City of Yorba Linda, Respondents.
Unincorporated association filed a petition for writ of mandate to compel the Local Agency Formation Commission of Orange County to set aside its approval of a proposal to annex 3,979 acres of unincorporated territory in northeastern Orange County to the city of Yorba Linda and to enjoin the city from proceeding with the annexation. The Orange County Superior Court, H. Walter Steiner, J., granted respondents' motion for summary judgment on the ground that quo warranto was the only means by which the validity of the annexation could be tested inasmuch as the annexation had been completed before the mandate proceeding was instituted, and petitioner appealed. The Court of Appeal, Tamura, J., held that the validity of a completed municipal annexation under the Municipal Organization Act of 1977 may be tested only by an in rem proceeding under the validating statute or by a quo warranto proceeding.
Robert M. Myers, Venice, for petitioner and appellant.
Rutan & Tucker, Leonard A. Hampel and Jeffrey M. Oderman, Santa Ana, for respondent City of Yorba Linda.
Adrian Kuyper, County Counsel, and James R. Flournoy, Deputy County Counsel, Santa Ana, for respondent Local Agency Formation Commission of Orange County.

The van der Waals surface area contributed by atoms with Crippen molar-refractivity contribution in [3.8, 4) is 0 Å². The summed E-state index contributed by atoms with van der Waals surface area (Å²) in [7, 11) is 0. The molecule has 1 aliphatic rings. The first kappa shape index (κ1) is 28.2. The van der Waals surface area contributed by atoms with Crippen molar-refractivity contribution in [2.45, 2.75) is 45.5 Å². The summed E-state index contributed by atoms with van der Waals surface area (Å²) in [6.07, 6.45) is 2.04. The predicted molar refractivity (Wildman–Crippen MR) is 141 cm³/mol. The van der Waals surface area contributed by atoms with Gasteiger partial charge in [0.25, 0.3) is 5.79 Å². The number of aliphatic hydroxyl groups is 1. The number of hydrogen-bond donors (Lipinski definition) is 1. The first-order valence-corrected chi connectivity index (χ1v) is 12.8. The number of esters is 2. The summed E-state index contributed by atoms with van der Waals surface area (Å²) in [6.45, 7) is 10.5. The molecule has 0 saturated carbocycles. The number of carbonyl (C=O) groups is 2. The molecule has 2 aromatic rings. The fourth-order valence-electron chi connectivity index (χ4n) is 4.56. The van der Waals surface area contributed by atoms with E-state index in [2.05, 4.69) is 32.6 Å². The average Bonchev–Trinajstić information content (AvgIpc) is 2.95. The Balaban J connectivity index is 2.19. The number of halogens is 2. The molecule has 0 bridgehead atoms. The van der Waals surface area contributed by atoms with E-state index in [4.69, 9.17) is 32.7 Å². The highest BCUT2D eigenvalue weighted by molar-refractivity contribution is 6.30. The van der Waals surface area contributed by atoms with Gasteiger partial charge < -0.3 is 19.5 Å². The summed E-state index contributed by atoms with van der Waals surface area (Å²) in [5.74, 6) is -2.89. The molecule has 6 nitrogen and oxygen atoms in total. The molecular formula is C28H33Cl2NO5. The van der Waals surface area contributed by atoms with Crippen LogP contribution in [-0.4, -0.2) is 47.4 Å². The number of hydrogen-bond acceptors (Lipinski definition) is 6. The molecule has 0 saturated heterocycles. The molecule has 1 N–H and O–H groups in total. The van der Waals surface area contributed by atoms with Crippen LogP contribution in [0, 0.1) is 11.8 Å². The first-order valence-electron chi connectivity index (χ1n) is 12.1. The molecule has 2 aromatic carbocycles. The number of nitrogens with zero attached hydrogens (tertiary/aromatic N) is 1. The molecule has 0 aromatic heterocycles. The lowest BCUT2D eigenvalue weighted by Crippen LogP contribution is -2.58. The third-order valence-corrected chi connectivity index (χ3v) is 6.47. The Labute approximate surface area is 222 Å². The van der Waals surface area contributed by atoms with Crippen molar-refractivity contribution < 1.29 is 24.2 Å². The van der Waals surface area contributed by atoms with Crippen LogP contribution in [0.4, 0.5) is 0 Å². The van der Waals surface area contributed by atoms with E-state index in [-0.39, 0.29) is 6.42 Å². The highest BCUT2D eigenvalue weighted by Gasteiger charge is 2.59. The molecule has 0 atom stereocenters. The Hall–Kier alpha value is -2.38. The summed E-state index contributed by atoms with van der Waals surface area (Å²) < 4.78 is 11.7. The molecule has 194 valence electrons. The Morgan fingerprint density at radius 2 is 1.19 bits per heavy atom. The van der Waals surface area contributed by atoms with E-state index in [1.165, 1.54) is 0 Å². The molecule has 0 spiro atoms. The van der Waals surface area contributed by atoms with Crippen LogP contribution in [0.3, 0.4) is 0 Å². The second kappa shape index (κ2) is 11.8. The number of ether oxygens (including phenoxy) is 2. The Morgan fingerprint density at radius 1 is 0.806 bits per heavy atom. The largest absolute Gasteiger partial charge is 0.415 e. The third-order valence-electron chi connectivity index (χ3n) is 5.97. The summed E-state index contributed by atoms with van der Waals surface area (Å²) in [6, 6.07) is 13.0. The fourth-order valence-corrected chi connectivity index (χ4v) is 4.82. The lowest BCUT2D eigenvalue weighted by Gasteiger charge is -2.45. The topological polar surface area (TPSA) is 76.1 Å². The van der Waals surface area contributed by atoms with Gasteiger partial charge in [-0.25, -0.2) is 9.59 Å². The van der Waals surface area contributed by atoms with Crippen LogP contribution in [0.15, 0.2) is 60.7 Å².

TAMURA, Associate Justice.
This appeal concerns the proper method of testing the validity of a
completed city annexation where the challenge is grounded on an alleged
failure of the Local Agency Formation Commission to comply with the requirements
of the California Environmental Quality Act (CEQA; Pub. Resources Code,
s 21000 et seq.) and the Knox-Nisbet Act (Gov.Code, s 54773 et seq.).
FN1 The Knox-Nisbet Act provides for the creation of a Local Agency Formation Commission in each county and defines its purposes and powers.Petitioner, an unincorporated association, filed a petition for writ of mandate to compel respondent Local Agency Formation Commission (LAFCO) of Orange County to set aside its approval of a proposal to annex 3,979 acres of unincorporated territory in northeastern Orange County to the City of Yorba Linda and to enjoin the city from proceeding with the annexation. Petitioner alleged that LAFCO failed to conduct an initial study to determine whether the project may have a significant effect on the environment as required by CEQA and failed to give consideration to the factors set forth in the Knox-Nisbet Act before approving the proposal. The trial court granted respondents' motion for summary judgment on the ground that quo warranto was the only means by which the validity of the annexation could be tested inasmuch as the annexation had been completed before the mandate proceeding was instituted. Petitioner appeals from the ensuing judgment for respondents.